Satellite image of Palu City after the earthquake (2018).

Image source: ©2018 Digital Globe, a Maxar Technologies company

Geographically, Indonesia is an archipelagic country located at the end of the movement of four world plates, Eurasia, Indo-Australia, the Indies, and the Pacific. Such geological and geographical conditions have shaped natural resources and hazards and made Indonesia very prone to natural disasters, such as earthquakes, floods, tsunamis, volcanic eruptions, and landslides.

Ring of Fire is a region where many volcanic eruptions and earthquakes occur.
Image source: USGS

The Palu and Donggala disasters (2018) in Sulawesi events add to the series of disaster records in Indonesia. The National Agency for Disaster Countermeasure (BNPB) in 2018 recorded at least 362 earthquakes in Central Sulawesi Province. The strength of the Palu and Donggala earthquakes reached 7.4 on the Richter scale, which resulted in aftershocks in the form of a tsunami along the Talise coast, Palu City, and along the coast in Donggala Regency. The natural disaster was also accompanied by liquefaction, which is a condition that occurs due to earthquake shaking, which presses on the sandy soil causing water from the soil layer to be pushed and flow to the surface.

In Buhu Village, Gorontalo Regency, floods caused hundreds of houses to be submerged for approximately three months. During that time, residents were forced to live in refugee camps (2021).
Image source: Sarjan Lahay (Mongabay Indonesia)

Sulawesi has two sides: old volcanic mountains and lowlands, which are partly dominated by swamps. The condition of the Palu and Donggala disasters can be said to be the worst natural disasters in 2018, followed by floods in 2019 and 2020 in South Sulawesi, North Sulawesi, Gorontalo, and Southeast Sulawesi, and then followed by the earthquake in West Sulawesi in 2021 and floods in 2022 in Central Sulawesi. The impacts caused by these natural disasters result in damage and losses grouped into geological hazards, hydrometeorological hazards, biological hazards, technological hazards, and environmental degradation.

Floods hit Wajo Regency, South Sulawesi (2019).
Image source: Junaidi Sudirman (Antara)

Currently, disaster issues are more discussed, but unfortunately, the impact of disasters on biodiversity has not received serious attention, evidenced by the scarcity of research on this subject in Indonesia. Natural disasters are predicted to put pressure on the inland water environment in the next few decades. This change will impact decreasing biodiversity and worsen the ongoing environmental damage. Humans and nature ideally coexist in harmony. This ecological disaster may be triggered by over-exploitation of natural resources and ecological degradation to maximize profits without regard for environmental sustainability or the safety of people's lives in the future.

Floods in Makassar, South Sulawesi (2019).
Image source: Iqbal Lubis (Mongabay Indonesia)

These successive disasters impacted all sectors, including the pet trade. The region that became the epicenter of this disaster is renowned as an ornamental fish center. As a result of the disaster, the area was isolated for several days or several months until it recovered. Natural disasters such as floods directly impact the survival of aquatic biotas in Sulawesi, including shrimps and fish. Although it is believed that aquatic organisms can survive better when hit by floods, it is doubtful whether they can survive when they leave their natural habitat. Organisms that live in rivers and lakes have undergone a process of adaptation, and if there is a change, it will undoubtedly impact their survival. If aquatic biota is subjected to extreme environmental changes due to a disaster, such as being relocated from their prior habitat to deep muddy waters, they will undoubtedly be harmed. Even if they do not perish, the shrimp and crabs swept away by the overflowing water will be spread to various areas beyond their native habitat.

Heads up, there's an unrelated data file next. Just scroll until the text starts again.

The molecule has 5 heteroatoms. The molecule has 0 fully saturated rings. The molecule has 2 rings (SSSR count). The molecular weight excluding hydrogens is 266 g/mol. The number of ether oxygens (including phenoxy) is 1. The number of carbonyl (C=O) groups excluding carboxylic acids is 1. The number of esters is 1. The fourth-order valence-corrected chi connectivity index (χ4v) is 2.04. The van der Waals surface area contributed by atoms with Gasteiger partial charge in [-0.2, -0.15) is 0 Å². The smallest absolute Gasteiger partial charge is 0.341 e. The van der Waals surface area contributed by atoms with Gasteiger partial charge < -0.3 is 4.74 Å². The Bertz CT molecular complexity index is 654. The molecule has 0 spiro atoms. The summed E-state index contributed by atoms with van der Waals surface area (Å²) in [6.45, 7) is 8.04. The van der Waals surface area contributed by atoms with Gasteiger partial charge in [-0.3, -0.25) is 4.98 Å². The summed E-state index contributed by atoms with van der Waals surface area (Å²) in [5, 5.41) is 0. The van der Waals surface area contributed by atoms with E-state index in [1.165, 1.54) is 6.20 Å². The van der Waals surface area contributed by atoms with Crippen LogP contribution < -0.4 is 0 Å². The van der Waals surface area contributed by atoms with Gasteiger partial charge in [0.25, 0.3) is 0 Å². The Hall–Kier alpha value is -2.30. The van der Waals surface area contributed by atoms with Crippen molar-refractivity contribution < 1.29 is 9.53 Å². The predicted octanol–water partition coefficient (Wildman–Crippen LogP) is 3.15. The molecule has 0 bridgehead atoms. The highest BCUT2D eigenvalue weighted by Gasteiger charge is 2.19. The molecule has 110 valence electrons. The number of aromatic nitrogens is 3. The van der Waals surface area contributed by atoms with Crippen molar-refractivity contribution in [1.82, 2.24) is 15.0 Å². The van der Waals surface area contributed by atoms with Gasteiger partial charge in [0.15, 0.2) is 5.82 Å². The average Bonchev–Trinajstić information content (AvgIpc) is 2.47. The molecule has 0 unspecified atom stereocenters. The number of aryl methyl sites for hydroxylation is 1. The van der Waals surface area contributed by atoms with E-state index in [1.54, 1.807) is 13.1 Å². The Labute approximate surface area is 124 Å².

Carcasses of cattle that died due to flooding in Banggai Regency, Central Sulawesi.
Image source: BPBD Kabupaten Banggai

Opportunities for research and application of Disaster Risk Management Technology are extensive, starting from understanding the characteristics of threats, vulnerabilities, and community capacities. Includes weather prediction, preparedness, and risk communication, so it is necessary to collaborate with all parties. The cooperation in question can be strengthening regulations, institutions, and planning based on Disaster Risk Management under the mandate of Law Number 24 of 2007. In the period of the Industrial Revolution 4.0, the application of RI 4.0 for disaster management decision-making must be made through increasing the usage of the Internet of Things, Big Data, and Artificial Intelligence (AI). So from the things above, it is also necessary to support and synergize from various parties to encourage national disaster research and its impact on aquatic biodiversity, especially in Sulawesi, a disaster-prone area.

For this reason, it is necessary to prepare impact-based forecasting and risk-based warnings towards a nation that is ready for disaster. The Indonesian government needs to improve several things in disaster preparedness: the availability of information and an Early Warning System, international cooperation, and national and local disaster management strategies.

Palu City before and after the earthquake, tsunami, and liquefaction (2018).
Image source: Planet Labs, Quartz

Surya Gentha Akmal & Jiří Patoka